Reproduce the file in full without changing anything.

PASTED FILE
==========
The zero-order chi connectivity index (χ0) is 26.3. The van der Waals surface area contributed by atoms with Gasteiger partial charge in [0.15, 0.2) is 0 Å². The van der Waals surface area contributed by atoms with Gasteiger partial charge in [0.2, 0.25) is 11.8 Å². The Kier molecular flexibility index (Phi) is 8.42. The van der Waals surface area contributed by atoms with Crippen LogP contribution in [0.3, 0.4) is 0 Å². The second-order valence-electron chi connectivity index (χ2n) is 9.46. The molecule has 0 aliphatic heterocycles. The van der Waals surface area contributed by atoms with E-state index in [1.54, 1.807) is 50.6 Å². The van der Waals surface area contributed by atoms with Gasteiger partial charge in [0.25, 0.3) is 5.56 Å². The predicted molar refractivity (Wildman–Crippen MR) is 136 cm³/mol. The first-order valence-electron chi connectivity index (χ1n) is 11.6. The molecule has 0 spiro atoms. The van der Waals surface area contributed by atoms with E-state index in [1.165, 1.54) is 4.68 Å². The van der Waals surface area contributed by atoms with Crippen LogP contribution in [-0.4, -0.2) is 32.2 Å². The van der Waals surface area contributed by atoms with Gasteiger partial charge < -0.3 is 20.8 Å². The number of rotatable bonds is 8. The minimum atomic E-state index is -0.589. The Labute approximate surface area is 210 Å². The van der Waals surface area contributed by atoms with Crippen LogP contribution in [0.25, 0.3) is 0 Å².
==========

The zero-order chi connectivity index (χ0) is 26.3. The van der Waals surface area contributed by atoms with Gasteiger partial charge in [0.15, 0.2) is 0 Å². The van der Waals surface area contributed by atoms with Gasteiger partial charge in [0.2, 0.25) is 11.8 Å². The Kier molecular flexibility index (Phi) is 8.42. The van der Waals surface area contributed by atoms with Crippen LogP contribution in [0.3, 0.4) is 0 Å². The second-order valence-electron chi connectivity index (χ2n) is 9.46. The molecule has 0 aliphatic heterocycles. The van der Waals surface area contributed by atoms with E-state index in [1.54, 1.807) is 50.6 Å². The van der Waals surface area contributed by atoms with Gasteiger partial charge in [0.25, 0.3) is 5.56 Å². The predicted molar refractivity (Wildman–Crippen MR) is 136 cm³/mol. The first-order valence-electron chi connectivity index (χ1n) is 11.6. The molecule has 0 spiro atoms. The van der Waals surface area contributed by atoms with E-state index in [1.165, 1.54) is 4.68 Å². The van der Waals surface area contributed by atoms with Crippen LogP contribution in [-0.4, -0.2) is 32.2 Å². The van der Waals surface area contributed by atoms with Gasteiger partial charge < -0.3 is 20.8 Å². The number of rotatable bonds is 8. The minimum atomic E-state index is -0.589. The Labute approximate surface area is 210 Å². The van der Waals surface area contributed by atoms with Crippen LogP contribution in [0.25, 0.3) is 0 Å².